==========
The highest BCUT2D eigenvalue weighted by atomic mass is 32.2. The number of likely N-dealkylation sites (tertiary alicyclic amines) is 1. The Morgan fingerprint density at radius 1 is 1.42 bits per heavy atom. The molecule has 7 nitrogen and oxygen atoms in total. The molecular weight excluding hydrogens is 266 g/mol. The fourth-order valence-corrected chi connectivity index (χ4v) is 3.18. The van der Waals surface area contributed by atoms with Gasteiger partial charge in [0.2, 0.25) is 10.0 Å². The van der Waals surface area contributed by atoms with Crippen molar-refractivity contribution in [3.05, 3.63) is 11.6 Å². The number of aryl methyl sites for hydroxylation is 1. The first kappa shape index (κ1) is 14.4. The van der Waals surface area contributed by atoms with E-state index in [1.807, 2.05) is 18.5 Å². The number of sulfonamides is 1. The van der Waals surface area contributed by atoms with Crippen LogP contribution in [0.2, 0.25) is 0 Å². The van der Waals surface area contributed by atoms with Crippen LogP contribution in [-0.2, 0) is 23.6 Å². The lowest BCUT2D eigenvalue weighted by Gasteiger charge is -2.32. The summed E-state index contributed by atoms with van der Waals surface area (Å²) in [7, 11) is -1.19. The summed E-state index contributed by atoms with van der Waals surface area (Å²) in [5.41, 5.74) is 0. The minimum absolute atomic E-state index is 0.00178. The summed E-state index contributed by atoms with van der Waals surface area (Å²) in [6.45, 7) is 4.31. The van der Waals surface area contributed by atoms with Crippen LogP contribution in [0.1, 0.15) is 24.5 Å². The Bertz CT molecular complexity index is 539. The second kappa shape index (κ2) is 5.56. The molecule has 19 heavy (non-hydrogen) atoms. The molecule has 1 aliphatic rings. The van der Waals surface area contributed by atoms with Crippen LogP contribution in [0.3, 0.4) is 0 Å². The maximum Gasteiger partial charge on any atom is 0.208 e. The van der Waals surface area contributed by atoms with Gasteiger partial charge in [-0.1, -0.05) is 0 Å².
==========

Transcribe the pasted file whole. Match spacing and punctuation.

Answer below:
The highest BCUT2D eigenvalue weighted by atomic mass is 32.2. The number of likely N-dealkylation sites (tertiary alicyclic amines) is 1. The Morgan fingerprint density at radius 1 is 1.42 bits per heavy atom. The molecule has 7 nitrogen and oxygen atoms in total. The molecular weight excluding hydrogens is 266 g/mol. The fourth-order valence-corrected chi connectivity index (χ4v) is 3.18. The van der Waals surface area contributed by atoms with Gasteiger partial charge in [0.2, 0.25) is 10.0 Å². The van der Waals surface area contributed by atoms with Crippen molar-refractivity contribution in [3.05, 3.63) is 11.6 Å². The number of aryl methyl sites for hydroxylation is 1. The first kappa shape index (κ1) is 14.4. The van der Waals surface area contributed by atoms with E-state index in [1.807, 2.05) is 18.5 Å². The number of sulfonamides is 1. The van der Waals surface area contributed by atoms with Crippen LogP contribution in [0.2, 0.25) is 0 Å². The van der Waals surface area contributed by atoms with Crippen LogP contribution in [-0.2, 0) is 23.6 Å². The lowest BCUT2D eigenvalue weighted by Gasteiger charge is -2.32. The summed E-state index contributed by atoms with van der Waals surface area (Å²) in [7, 11) is -1.19. The summed E-state index contributed by atoms with van der Waals surface area (Å²) in [5.41, 5.74) is 0. The minimum absolute atomic E-state index is 0.00178. The summed E-state index contributed by atoms with van der Waals surface area (Å²) in [6.45, 7) is 4.31. The van der Waals surface area contributed by atoms with Crippen LogP contribution in [0.1, 0.15) is 24.5 Å². The Bertz CT molecular complexity index is 539. The second kappa shape index (κ2) is 5.56. The molecule has 19 heavy (non-hydrogen) atoms. The molecule has 1 aliphatic rings. The van der Waals surface area contributed by atoms with Crippen LogP contribution in [0.3, 0.4) is 0 Å². The maximum Gasteiger partial charge on any atom is 0.208 e. The van der Waals surface area contributed by atoms with Gasteiger partial charge in [-0.1, -0.05) is 0 Å².